Think of your resume as your personalized advertisement to hiring managers. It provides HR with the information it needs to put your name at the top – or the bottom – of the list of potential employees. Your resume has the potential to set you apart from the other applicants and be your ticket out of unemployment. But, just like any tool for success, it needs to get updated, polished, and ready for work. We at the Management and Strategy Institute, a leading provider of online Six Sigma Green Belt certifications, understand the difficulties experienced by displaced workers and are committed to helping you get out of the unemployment slump with a few suggestions to effectively “beef up” your resume and get you back into the job market.
Make an Impression
Remember: this piece of paper is you by proxy. Make sure it adequately represents you as a unique and creative professional.
Anything that sticks positively in the minds of the hiring managers is a good thing to include!
Modify by Industry
When the faceless job application website requests your resume, it does not care which resume you use. That’s right, create multiple resumes – each one modified to exhibit relevant experience, skills, and appropriate document design for each job, industry, and even individual employees. Do not limit yourself to a generic resume that will leave you unnoticed.
Showcase Skills, Accomplishments, & Expertise
Bring your resume to the next level by seriously considering which skills, interests, achievements, and experiences would be most beneficial to your overall application. This is the bread-and-butter of your resume, and the things you choose to showcase should only be added if they bring value.
Write a Cover Letter
This is not so much a resume improvement as it is a necessary aspect of an application that should never be disregarded. If there is an option to attach a cover letter, then you should attach a cover letter. Unless the job description reads “do not send a cover letter,” or “we don’t like people who write good,” attach a cover letter. Your resume represents you objectively while your cover letter provides a more subjective perspective. It gives the employer insight into your writing and communication styles and abilities, along with more elaboration on how your experiences will make you a valuable addition to their staff.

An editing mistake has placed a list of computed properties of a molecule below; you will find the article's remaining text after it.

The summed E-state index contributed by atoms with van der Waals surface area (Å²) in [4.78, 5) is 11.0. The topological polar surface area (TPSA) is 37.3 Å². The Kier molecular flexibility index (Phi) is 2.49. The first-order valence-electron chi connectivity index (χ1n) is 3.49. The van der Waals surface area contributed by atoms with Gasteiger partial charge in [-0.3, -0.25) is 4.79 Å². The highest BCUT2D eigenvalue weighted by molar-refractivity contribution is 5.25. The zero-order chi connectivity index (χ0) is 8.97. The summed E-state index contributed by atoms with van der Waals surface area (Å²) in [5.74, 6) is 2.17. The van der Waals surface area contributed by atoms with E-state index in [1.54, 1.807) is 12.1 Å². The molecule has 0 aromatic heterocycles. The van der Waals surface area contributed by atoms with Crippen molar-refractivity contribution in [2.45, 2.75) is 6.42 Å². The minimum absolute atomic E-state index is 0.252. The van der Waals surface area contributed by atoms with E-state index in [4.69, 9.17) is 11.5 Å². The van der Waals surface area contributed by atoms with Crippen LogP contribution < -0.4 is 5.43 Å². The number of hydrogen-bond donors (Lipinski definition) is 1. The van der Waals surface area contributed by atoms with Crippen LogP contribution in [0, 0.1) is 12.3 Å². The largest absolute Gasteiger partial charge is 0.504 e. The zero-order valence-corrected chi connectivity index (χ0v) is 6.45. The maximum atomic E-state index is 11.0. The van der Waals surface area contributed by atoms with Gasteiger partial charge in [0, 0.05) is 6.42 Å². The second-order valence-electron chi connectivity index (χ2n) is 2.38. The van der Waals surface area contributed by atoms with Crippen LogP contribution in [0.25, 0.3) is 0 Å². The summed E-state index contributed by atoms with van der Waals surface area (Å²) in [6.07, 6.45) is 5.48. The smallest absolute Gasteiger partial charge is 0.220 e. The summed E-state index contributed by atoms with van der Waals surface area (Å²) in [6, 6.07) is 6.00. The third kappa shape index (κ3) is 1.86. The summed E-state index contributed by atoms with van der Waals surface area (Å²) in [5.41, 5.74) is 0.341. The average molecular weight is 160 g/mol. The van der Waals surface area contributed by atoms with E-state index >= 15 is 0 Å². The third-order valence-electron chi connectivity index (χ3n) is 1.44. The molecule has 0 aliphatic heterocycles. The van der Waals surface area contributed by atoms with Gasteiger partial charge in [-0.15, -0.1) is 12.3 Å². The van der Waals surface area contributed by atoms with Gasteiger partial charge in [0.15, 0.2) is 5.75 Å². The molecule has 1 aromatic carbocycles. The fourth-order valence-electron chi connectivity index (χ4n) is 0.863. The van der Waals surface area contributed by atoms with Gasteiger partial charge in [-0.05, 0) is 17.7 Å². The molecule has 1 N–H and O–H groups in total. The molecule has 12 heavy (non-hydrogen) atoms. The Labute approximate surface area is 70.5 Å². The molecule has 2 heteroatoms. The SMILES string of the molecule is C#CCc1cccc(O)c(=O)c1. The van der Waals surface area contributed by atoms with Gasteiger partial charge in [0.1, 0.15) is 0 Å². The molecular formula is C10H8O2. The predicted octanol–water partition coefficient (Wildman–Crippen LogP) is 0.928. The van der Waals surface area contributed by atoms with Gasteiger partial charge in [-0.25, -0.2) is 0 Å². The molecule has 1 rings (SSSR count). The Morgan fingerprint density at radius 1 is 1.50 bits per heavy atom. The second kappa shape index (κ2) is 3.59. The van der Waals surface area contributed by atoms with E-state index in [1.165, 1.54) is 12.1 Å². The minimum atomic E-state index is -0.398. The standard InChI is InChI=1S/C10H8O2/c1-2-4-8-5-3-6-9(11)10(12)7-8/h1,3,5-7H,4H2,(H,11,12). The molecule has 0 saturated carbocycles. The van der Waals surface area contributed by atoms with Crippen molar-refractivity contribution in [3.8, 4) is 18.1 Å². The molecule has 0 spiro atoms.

Right now, we are providing free resources, programs, and certifications dedicated to helping displaced workers continue their professional development. These programs and training resources are completed 100 percent online and provide students with critical business skills that can assist in increasing job prospects and strengthen their professional skills and resumes. For more information about our free training and certifications for displaced workers, click here and enroll today! Additionally, you can learn more about all of our other excellent certification programs, including Lean Six Sigma Green Belt, by perusing our list of programs before enrolling now!